Criminal Law

In the United States certain actions have been determined to be dangerous for United States citizens. Criminal laws are developed by the federal, state and local governments. Criminal laws have been created to determine when an individual has committed any act that is considered a crime. The local, state and federal governments are responsible for creating and prosecuting any individual who commits a crime. The prosecuting attorney for the area where the crime has been committed will act for the government to try the case.

A crime can be any act which is prohibited by law. Any action which has been labeled a crime can have punishment ranging from fines to imprisonment or even death. Crimes are labeled felonies for very serious crimes and misdemeanors for less serious crimes. Punishment for crimes varies greatly. A felony can result in a year or more of imprisonment, while a misdemeanor is generally punished with less then a year of incarceration, a fine or both a fine and imprisonment.


There are several different types of Crimes that can be committed. Generally, crimes are defined as crimes against property, crimes against a person, crimes against justice, or crimes in progress but not yet completed. Crimes against a person can be murder, rape, assault, battery and kidnapping. Examples of crimes against property can include trespassing, burglary, and arson. Crimes against justice could include bribery and perjury. Crimes in progress but not necessarily completed could include solicitation, conspiracy, or attempted murder.

If a crime has been committed, most states require either a complaint or indictment be filed against the defendant. In order to charge a defendant there must be probable cause to determine whether they committed the crime.

Under the Fifth and Sixth Amendment and various case laws (such as the Miranda ruling), the defendant is protected from unlawful interrogation by the police. After the defendant has been charged with a crime, they are guaranteed several rights under the Sixth and Fourteenth Amendments of the Constitution. The United States Constitution guarantees the right to a speedy public trial. This trial must be held before an impartial jury and the defendant must understand the charges being brought against him.

He has the right to face his witnesses, the right not to testify against himself, and the right to have counsel. If he can not afford counsel he has the right to have counsel provided for him. He must have adequate time to gather his own defense witnesses and prepare his criminal case. The state will have a prosecuting attorney who will argue the state's case.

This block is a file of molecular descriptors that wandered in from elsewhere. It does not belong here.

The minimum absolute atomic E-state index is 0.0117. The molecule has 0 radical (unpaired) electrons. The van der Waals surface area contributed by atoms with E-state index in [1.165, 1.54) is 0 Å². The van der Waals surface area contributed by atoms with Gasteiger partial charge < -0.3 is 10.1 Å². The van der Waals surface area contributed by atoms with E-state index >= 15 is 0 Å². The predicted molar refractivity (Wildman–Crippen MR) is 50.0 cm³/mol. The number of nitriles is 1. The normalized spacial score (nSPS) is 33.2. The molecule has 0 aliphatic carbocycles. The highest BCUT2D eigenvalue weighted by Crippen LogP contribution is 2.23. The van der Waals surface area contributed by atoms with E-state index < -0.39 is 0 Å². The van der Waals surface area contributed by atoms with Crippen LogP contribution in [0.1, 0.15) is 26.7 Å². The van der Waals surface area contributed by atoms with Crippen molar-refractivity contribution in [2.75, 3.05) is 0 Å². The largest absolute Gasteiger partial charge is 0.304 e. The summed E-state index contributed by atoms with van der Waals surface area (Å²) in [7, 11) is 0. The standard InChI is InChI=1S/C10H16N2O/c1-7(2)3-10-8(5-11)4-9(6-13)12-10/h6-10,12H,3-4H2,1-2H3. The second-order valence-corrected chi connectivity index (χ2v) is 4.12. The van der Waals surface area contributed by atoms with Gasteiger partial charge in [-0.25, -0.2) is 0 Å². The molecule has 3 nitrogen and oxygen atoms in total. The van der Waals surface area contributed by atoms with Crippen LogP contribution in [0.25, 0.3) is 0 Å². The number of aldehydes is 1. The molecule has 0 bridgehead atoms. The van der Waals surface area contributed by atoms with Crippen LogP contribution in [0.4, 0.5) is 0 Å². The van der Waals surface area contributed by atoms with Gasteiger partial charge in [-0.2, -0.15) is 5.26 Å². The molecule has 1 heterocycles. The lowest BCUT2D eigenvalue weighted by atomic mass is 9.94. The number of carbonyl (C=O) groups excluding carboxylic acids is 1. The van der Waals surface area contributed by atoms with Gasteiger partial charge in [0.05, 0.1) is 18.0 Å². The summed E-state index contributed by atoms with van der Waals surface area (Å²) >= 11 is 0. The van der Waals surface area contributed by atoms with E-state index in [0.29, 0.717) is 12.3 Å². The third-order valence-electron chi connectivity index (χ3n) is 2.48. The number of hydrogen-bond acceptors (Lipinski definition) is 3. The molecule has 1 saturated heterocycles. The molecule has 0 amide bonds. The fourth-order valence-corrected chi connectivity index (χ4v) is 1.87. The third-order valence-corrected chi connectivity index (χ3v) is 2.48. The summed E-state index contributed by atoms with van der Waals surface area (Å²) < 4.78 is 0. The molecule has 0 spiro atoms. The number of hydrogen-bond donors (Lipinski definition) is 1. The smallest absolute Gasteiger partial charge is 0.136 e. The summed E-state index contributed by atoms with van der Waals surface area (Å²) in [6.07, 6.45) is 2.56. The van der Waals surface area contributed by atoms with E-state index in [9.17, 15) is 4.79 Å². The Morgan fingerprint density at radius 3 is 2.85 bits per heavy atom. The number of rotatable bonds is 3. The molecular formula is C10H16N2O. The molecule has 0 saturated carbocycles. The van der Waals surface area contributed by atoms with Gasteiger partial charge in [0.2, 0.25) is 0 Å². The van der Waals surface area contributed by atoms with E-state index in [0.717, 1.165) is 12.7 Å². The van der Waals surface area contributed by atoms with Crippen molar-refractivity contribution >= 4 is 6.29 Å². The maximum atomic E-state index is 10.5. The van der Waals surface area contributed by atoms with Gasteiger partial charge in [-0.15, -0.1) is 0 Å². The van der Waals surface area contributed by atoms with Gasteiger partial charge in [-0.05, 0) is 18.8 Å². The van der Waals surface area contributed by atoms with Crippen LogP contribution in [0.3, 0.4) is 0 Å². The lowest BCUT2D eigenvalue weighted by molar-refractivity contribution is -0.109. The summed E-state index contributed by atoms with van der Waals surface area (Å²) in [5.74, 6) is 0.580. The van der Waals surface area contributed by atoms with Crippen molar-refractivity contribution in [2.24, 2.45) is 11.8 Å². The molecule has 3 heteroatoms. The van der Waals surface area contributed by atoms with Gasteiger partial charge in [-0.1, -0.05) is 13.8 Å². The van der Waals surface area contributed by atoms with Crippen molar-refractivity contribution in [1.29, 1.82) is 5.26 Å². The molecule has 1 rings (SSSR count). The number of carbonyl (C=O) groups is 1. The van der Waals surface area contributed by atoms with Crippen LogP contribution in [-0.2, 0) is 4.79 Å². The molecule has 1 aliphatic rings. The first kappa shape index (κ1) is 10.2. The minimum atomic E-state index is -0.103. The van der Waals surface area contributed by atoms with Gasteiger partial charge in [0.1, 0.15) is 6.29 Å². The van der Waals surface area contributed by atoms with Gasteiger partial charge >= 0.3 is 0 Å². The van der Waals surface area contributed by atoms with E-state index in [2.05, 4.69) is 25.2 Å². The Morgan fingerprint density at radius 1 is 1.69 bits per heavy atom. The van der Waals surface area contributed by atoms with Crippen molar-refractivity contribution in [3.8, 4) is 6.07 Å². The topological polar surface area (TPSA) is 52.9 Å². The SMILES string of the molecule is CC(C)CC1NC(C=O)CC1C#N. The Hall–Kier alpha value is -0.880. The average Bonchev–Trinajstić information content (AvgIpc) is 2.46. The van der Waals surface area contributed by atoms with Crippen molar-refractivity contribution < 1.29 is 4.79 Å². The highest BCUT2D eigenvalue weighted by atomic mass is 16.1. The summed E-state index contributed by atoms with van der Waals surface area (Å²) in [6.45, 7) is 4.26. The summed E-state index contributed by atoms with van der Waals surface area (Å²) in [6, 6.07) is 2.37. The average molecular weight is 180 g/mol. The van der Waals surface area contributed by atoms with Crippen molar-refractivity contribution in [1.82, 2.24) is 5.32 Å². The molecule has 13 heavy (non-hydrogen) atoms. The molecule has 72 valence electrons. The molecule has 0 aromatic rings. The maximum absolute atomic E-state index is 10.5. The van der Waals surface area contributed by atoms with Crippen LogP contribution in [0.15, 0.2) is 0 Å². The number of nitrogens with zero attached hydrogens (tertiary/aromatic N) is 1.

Most crimes have two parts. The first part is the act or crime which has been committed. The second component is the mental state of the perpetrator. In order to for the prosecutor to "win" his case he must first prove a crime has occurred and then persuade the jury "beyond a shadow of a doubt" that the defendant is guilty of the crime for which he has been charged. This is unlike a civil trial where the prosecuting attorney must only prove that the defendant is liable through a "preponderance of evidence" or that he is more then 50% liable for the crime.

If the defendant is found guilty of the crime they are allowed to appeal their case to a higher court. If the appeals have been exhausted and the defendant has been found guilty of the charges brought against him, he must serve his sentence or pay fines or both. He is protected under the Eighth Amendment of the United States Constitution from "cruel or excessive punishment".

Criminal Law Term of the Day


An arrest is the act of being physically taken into police custody without the legal right to leave.

Category: Criminal Law

Question of the Day

What is a complicity charge and the length of its term it can carry

If you have been charged with complicity the state is alleging you have aided, facilitated, or assisted another person in the commission of a crime.

Category: Criminal Law

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